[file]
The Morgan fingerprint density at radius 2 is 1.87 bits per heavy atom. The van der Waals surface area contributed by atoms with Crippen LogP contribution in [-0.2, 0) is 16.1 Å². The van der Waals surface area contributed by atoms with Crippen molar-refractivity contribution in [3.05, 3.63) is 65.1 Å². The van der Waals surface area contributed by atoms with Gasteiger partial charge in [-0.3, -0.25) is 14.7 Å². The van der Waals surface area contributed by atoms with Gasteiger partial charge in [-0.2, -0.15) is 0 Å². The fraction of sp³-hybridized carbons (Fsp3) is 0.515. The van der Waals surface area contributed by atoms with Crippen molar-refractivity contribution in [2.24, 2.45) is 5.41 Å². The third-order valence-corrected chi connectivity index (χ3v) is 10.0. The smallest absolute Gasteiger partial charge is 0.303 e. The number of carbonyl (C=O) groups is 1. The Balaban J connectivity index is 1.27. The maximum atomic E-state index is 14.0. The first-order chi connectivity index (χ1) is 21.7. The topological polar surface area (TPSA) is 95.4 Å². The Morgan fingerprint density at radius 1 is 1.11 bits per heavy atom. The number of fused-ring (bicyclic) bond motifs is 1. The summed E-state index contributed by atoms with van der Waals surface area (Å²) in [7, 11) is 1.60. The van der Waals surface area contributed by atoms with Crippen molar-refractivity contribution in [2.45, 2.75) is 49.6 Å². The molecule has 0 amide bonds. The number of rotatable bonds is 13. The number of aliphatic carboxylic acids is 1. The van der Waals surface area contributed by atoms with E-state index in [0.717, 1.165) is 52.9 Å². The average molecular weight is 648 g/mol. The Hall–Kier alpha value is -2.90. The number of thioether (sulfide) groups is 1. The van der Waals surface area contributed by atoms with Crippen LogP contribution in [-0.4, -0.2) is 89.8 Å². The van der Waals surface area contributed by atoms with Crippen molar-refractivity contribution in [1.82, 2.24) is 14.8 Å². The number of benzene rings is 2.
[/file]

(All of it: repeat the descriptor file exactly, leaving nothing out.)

The Morgan fingerprint density at radius 2 is 1.87 bits per heavy atom. The van der Waals surface area contributed by atoms with Crippen LogP contribution in [-0.2, 0) is 16.1 Å². The van der Waals surface area contributed by atoms with Crippen molar-refractivity contribution in [3.05, 3.63) is 65.1 Å². The van der Waals surface area contributed by atoms with Gasteiger partial charge in [-0.3, -0.25) is 14.7 Å². The van der Waals surface area contributed by atoms with Gasteiger partial charge in [-0.2, -0.15) is 0 Å². The fraction of sp³-hybridized carbons (Fsp3) is 0.515. The van der Waals surface area contributed by atoms with Crippen molar-refractivity contribution in [2.24, 2.45) is 5.41 Å². The third-order valence-corrected chi connectivity index (χ3v) is 10.0. The smallest absolute Gasteiger partial charge is 0.303 e. The number of carbonyl (C=O) groups is 1. The Balaban J connectivity index is 1.27. The maximum atomic E-state index is 14.0. The first-order chi connectivity index (χ1) is 21.7. The topological polar surface area (TPSA) is 95.4 Å². The Morgan fingerprint density at radius 1 is 1.11 bits per heavy atom. The number of fused-ring (bicyclic) bond motifs is 1. The summed E-state index contributed by atoms with van der Waals surface area (Å²) in [7, 11) is 1.60. The van der Waals surface area contributed by atoms with Crippen molar-refractivity contribution in [2.45, 2.75) is 49.6 Å². The molecule has 0 amide bonds. The number of rotatable bonds is 13. The number of aliphatic carboxylic acids is 1. The van der Waals surface area contributed by atoms with E-state index in [0.717, 1.165) is 52.9 Å². The average molecular weight is 648 g/mol. The Hall–Kier alpha value is -2.90. The number of thioether (sulfide) groups is 1. The van der Waals surface area contributed by atoms with Crippen LogP contribution in [-0.4, -0.2) is 89.8 Å². The van der Waals surface area contributed by atoms with Crippen molar-refractivity contribution in [1.82, 2.24) is 14.8 Å². The number of benzene rings is 2.